Boot strapping the world economy?
“Boot strapping” is an electrical term used to perform a “black start” or a complete “cold start” of a complex electrical grid after a catastrophic failure. The East Coast blackout of 1965 was one such occurrence. Another was on the Gulf Coast after hurricane Rita. More recently the complete electrical failure in Venezuela illustrates the difficulty. It has been over a year and Venezuela’s power system is still struggling to provide power after their cold start. When the crash happens everything is still connected and tries to restart all at once. It can take up to six times the running power to start an electric motor. When everything is trying to start at the same time the system is overwhelmed and the breakers trip out again.
The only way to restart a grid is to isolate everything and then bring up smaller substations one at a time slowly, carefully adding power while slowly, carefully adding load to match. If done wrong the system trips out again or even worse the transformers and generators can literally explode! This naturally causes even further delays. Few people realize the delicate dance required to balance electrical power every day to keep things running smoothly. Base-load coal and nuke plants run 24/7, spooling generators run up and down to match loads and peaking plants come on line to help during short duration peak demand to keep the voltage balanced. When everything is running full speed and it still cannot keep up then the power company must shed load or risk catastrophic failure. A cold start is a worrisome, difficult and dangerous thing to try to accomplish. That is why most power companies would rather shed load in an emergency by going to rolling blackouts (turning off power to maybe 10% or 20% of the system at a time and then every hour or so switching the power allocation around) when overloaded to avoid a complete shut down that would require a cold start.
The world economy is in a partial shutdown mode at present due to Coronavirus. Critical services are still up and running with utilities, grocery stores, sanitation and other vital services still operating. However, the system has little reserve capacity. The longer things stay partially shut down the more things slowly break and cannot be repaired in a timely manner. Every garbage truck that breaks down during the partial shut down is one less truck collecting garbage and strains the collection system a little harder. Every driver that gets sick and must be quarantined is one less crew working. There simply are not several surplus trucks and crews on stand-by waiting to fill in and pick up the slack. A few weeks of slow garbage collection is an inconvenience. Many months of slow garbage collection becomes a major health hazard. Multiply that by farms planting this Spring with broken tractors that cannot get necessary parts and attention; trucks and trains that require constant maintenance and crews to keep them running during normal times; etc.
Not to mention the concept of credit (or trust to pay) in the supply chain. Who is a credit worthy risk at this point of economic strain. Would everything simply revert to normal or would everyone require payment up front before shipment? Would the banks trust each other to clear payments? Credit is the grease that drives the economic engine. When credit or trust is lost between trading partners then everything slows down dramatically. The list goes on and on endlessly with a cold start.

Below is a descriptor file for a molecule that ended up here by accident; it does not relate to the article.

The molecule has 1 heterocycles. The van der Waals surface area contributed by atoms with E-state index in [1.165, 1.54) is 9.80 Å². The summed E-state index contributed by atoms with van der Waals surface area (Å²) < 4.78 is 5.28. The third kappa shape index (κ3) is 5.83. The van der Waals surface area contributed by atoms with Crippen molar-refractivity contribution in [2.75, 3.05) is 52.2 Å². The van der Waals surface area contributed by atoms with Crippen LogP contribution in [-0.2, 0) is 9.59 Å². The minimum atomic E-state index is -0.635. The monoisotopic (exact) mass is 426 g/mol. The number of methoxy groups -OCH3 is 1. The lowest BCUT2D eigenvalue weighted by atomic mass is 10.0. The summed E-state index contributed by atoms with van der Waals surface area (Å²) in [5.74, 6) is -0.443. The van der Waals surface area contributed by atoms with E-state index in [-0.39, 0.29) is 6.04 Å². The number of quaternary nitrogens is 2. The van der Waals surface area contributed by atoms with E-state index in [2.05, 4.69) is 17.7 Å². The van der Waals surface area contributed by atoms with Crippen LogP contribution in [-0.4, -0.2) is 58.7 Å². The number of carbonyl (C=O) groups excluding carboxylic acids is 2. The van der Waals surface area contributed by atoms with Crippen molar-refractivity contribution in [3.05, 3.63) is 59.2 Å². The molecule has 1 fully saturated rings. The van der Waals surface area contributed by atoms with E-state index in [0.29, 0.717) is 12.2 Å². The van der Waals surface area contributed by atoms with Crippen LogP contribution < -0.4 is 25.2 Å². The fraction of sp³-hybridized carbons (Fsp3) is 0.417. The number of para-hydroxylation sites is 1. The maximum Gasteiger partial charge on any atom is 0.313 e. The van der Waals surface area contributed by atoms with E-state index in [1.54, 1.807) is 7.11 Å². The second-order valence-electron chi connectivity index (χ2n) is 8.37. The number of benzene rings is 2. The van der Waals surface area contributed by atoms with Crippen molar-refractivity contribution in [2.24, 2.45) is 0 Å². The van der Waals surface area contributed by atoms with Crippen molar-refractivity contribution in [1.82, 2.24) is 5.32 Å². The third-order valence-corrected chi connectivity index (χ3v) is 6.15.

While I am not questioning the wisdom of the partial economic shut down to stop or at least slow the spread of Coronavirus it would be foolish to completely ignore the consequences that must be faced for every additional day or week or month that it continues. What good would it do the world to save millions from the Coronavirus if hundreds of millions died of starvation?
The nightmare scenario would be a complete economic shut down and a cold start. There would be no fuel for anyone to get to work to deliver fuel to service stations. Much equipment would be broken and in need of repair with no supply system to supply the needed parts or deliver them. Perhaps the grocery stores would open but would there be food available? Would there be trucks available to deliver it? Again the list goes on and on.
The economy is much more complicated than the electrical grid and it will be most difficult to restart it from a complete stop. So far our economy is in a “rolling blackout” state where there are inconveniences here and there but we are still functioning and should be able to ramp back up slowly and eventually catch up. The real danger is a complete prolonged shut down followed by a “cold start”.
So perhaps we all need to do our part and to quit fooling around and get serious and beat this thing quickly so we can get back to normal as soon as possible. Stay home if you can. If not, limit your trips out. Don’t go out unless you are maintaining critical infrastructure. Wash your hands frequently. The sooner things get back to normal the better for everyone.
The alternative of an economic “cold start” is much worse.
Larry LaBorde owns Silver Trading Company, LLC (www.silvertrading.net) and has sold gold, silver, platinum and palladium around the world since 2001. Larry travels the world meeting with customers, investors and interesting people from almost everywhere. Contact him about buy, selling or storing precious metals at firstname.lastname@example.org.
Larry is not a financial advisor and any information expressed here is strictly the opinion of a man starting to get grey hair.
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